Joseph finally had arrived in life. At least, that is how most of us would feel after having literally risen from pits of dirt and despair, shed real chains (as well as spiritual ones), and miraculously leaped the crater between slave and prince.
Day by day, Joseph oversaw the distribution of the food stores to feed the hungry. As the famine spread, caravans came from neighboring lands, and often Joseph presided over the negotiations. The carefully hoarded grain went out; the treasuries of the Pharaoh swelled with gold, silver, gems and other goods.
Then one day, Joseph found it was his brothers who were bowing at his feet, begging for food. This was the same brood that had fallen upon him, roughed him up, tossed him into a cistern and then sold him into slavery all those years ago.
As they groveled at his feet, not recognizing this powerful Egyptian official as the brother they had so cruelly betrayed, the embers of resentment must have glowed, maybe even flared into a desire for payback.
Perhaps the desire for revenge fought with his love for his long-lost family, however bruised the relationship had been. Whatever the case, there was no swift justice, no lopped off heads rolling in the sand. Still, Joseph wanted to know the hearts of his brothers.
Joseph declared that he would hold one of them hostage while the rest went back to Canaan with the grain they had purchased. Then the hardest demand: they could not return without their youngest brother, Benjamin.
Eventually, they did return with Benjamin, with Jacob’s reluctant approval. Joseph subjected his brothers to more tests, and then, finally, he was satisfied. In tears, he revealed himself: “I am Joseph, your brother, whom you sold into Egypt.”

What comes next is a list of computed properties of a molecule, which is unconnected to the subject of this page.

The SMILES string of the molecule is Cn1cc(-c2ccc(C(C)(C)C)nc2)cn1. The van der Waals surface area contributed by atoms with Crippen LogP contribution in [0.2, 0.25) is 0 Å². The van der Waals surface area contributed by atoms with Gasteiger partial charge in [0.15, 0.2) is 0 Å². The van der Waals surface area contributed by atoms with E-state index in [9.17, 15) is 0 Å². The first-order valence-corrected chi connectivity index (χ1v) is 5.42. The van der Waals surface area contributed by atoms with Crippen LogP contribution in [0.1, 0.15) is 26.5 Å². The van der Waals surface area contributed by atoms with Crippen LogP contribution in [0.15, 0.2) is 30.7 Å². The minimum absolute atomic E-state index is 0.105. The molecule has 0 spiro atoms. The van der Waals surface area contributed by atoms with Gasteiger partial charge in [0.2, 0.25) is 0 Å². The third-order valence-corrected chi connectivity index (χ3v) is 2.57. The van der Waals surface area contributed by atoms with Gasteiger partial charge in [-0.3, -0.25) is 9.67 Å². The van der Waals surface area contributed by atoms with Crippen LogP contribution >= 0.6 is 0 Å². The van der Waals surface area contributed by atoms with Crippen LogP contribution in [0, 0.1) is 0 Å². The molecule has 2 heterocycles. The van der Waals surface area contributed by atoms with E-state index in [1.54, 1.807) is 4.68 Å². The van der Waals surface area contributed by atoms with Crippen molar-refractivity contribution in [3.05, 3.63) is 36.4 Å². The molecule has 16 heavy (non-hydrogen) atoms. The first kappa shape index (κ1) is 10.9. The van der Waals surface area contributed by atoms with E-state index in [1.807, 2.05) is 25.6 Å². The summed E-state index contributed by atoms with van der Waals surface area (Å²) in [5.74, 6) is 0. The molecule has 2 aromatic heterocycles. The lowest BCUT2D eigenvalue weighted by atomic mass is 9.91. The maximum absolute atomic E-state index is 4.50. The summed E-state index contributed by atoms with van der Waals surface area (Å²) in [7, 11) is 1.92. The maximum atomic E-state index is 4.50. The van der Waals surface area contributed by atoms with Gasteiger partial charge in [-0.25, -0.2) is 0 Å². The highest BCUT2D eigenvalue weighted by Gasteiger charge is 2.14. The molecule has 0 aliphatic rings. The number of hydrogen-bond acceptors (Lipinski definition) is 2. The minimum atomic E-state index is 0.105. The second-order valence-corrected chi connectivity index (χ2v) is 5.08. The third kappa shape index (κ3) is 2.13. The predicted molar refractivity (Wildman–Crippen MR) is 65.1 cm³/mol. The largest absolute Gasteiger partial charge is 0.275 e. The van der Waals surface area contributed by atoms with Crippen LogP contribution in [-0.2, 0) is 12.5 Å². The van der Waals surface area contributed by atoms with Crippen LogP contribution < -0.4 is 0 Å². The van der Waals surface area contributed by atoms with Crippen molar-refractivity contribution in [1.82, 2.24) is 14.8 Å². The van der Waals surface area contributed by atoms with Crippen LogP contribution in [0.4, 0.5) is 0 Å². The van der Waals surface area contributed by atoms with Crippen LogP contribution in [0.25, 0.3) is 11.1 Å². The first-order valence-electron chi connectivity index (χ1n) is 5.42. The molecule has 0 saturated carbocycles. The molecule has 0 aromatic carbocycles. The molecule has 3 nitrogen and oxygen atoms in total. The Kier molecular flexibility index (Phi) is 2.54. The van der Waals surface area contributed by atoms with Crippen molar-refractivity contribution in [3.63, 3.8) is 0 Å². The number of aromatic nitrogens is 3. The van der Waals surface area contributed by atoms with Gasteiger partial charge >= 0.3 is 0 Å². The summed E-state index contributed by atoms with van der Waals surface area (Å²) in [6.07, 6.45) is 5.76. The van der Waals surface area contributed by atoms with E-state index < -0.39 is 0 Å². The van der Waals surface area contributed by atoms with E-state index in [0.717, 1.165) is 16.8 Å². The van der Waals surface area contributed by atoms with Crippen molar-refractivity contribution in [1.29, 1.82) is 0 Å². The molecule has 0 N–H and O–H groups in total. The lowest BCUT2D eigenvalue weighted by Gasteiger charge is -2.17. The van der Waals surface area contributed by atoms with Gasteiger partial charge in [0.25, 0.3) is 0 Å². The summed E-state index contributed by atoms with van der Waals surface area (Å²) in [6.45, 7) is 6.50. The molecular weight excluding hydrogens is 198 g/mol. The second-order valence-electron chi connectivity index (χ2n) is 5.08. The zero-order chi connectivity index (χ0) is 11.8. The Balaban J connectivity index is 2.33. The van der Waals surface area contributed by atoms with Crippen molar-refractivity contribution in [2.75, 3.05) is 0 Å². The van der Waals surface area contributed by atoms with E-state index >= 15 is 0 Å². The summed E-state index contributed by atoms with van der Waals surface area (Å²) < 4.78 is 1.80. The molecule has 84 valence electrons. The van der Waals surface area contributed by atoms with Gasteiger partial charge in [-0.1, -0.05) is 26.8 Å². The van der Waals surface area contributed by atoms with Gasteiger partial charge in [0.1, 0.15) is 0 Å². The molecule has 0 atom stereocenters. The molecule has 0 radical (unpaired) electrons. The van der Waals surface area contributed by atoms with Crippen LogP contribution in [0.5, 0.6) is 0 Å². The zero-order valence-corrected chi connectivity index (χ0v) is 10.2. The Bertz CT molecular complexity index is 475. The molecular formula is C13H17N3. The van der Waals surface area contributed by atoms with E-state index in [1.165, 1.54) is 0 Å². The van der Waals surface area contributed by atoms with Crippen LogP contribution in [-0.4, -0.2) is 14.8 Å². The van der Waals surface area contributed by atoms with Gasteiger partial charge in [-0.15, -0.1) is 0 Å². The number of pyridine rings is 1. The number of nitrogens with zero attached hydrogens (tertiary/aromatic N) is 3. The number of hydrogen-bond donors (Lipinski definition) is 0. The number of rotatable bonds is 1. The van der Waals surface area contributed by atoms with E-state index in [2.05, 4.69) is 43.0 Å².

By this time, Joseph had won his battle with resentment. Forgiveness flowed from him as he quickly added, “But now, do not therefore be grieved or angry with yourselves because you sold me here; for God sent me before you to preserve life. . . . It was not you who sent me here, but God.” (Gen. 45:4-5, 8 NKJV)
Where Joseph arrived in his battle with resentment is where we all need to be in our own struggles. We have to let go of betrayal, hurt, anger and the desire for revenge and embrace forgiveness.
The battle with resentment can be won. God is the undeniable catalyst. It worked for Joseph, for me, and for so many others.
Why not you?
Arni Jacobson, Director of Church Expansion – Grace International
This post is derived from Arni Jacobson’s book THE HIGH COST OF RESENTMENT. A more in-depth version of this blog can be found in the book. If you’d like to order a copy of the book for $10, please email Brooke Pierce – firstname.lastname@example.org.